Monday’s trading


I think yesterday could turn out to mark an important shift for US stock trading.


First, some performance figures:

year-to date       from the March low       yesterday          2 years     3 years

NASDAQ                   +2%                    +34%                           +2.4%           +22.6%       +48.2%

Russell 2000           –20%                    +33%                           +6.1%            -18.0%          -2.5%

S&P 500                    -9%                     +20%                           +3.2%             +8.9%        +20.2%


The S&P is just there for reference–and because it’s the key US equity benchmark.  The comparison I want to draw is between tech-heavy global-reach NASDAQ and the made-and-sold-in-the-USA Russell 2000 mid-cap index.

The difference year to date, 22%, in favor of NASDAQ, is huge.  Even more dramatic, the spread over the past two years, again for NASDAQ, is a whisker over 40%.  Over three years, it’s +50%+.  For the R2000, it’s like DJT (Trump Hotels and Casino Resorts) all over again.

Unfortunately for all of us Americans I think this will remain the primary trend for at least as long as the current administration is in office.

However, fear of the economic damage created by Trump’s pandemic denial has caused investors to stretch NASDAQ/R2000 valuation differences to the breaking point.  Yes, we’re considerably off the lows.  But economically sensitive stocks (R 2000) are still being priced, relative to NASDAQ, as if we were still at the worst level of panic.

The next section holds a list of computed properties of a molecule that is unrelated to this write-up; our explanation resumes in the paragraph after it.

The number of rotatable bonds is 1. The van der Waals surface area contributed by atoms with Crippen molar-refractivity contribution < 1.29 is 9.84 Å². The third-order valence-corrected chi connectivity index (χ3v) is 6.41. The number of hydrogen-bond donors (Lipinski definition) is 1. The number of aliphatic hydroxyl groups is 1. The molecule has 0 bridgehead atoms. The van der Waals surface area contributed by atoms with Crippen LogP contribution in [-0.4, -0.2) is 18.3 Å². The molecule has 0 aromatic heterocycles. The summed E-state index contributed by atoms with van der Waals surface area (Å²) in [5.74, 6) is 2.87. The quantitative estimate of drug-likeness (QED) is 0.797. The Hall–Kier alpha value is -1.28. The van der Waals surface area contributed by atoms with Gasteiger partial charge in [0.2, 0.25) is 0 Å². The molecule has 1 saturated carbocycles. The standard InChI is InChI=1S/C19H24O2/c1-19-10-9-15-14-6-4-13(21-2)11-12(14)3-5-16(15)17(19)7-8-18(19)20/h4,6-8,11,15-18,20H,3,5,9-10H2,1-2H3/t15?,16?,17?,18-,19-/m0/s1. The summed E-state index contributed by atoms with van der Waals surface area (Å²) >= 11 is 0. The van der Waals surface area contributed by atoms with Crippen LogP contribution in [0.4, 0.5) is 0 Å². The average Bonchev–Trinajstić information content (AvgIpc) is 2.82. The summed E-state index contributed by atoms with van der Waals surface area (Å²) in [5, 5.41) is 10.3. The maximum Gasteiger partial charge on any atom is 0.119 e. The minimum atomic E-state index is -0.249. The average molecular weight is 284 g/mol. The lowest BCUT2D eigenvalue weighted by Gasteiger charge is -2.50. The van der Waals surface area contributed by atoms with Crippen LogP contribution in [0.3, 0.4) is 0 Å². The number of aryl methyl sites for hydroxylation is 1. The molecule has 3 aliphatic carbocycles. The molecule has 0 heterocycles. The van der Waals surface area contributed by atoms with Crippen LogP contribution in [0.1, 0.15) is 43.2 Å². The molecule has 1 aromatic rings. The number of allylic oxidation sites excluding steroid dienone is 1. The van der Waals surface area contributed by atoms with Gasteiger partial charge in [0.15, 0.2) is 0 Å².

But the market seems to be coming to believe that the relative rubber band has been stretched too far.


–during the rebound from the late March lows, the Russell 2000 has kept pace with the NASDAQ for the first time in a long while–despite the much greater damage from the pandemic domestically than abroad

–post their initial large upward leap, there has been a duel for maybe a month within NASDAQ between tech like Shopify, Zoom and Beyond Meat that’s perceived to benefit from the pandemic, and more traditional tech firms.  On fear days, the former go up, both in absolute terms and relative to the market; on more optimistic days, they go down.

–the epic underperformance of the Russell 2000.

In other words, the market is back to analyzing and pricing risk again, instead of just panicking.

To my mind, yesterday suggests the market is starting to expand its horizons and sort through the rubble of economy-sensitive stocks in a more serious way.  I think this will continue.  For how long?   I don’t know.  My guess is at least a month.  But maybe much longer.


same conclusion, different thought process

Coming at this from a different direction (the one that actually started me down this track):

A competent growth stock manager should easily be 500 basis points ahead of his/her benchmark, year-to-date.  Could be a lot more.

This is gigantic.  It’s like being up 15 – 0 in the fourth inning of a baseball game.

Strategy has got to shift from trying to score more runs to protecting the lead.  Unlike baseball, this is straightforward for a portfolio manager to do.  Become more like the index.  You won’t gain more outperformance ( which you don’t need) but you won’t lose any either.  You do this by buying the domestic cyclicals that have been market laggards for so long.  An added plus, they’re still in the bargain basement.







earnings growth: velocity vs. acceleration

velocity vs. acceleration

For investors, earnings velocity is the rate of change of earnings.

Earnings acceleration is the rate of change of velocity.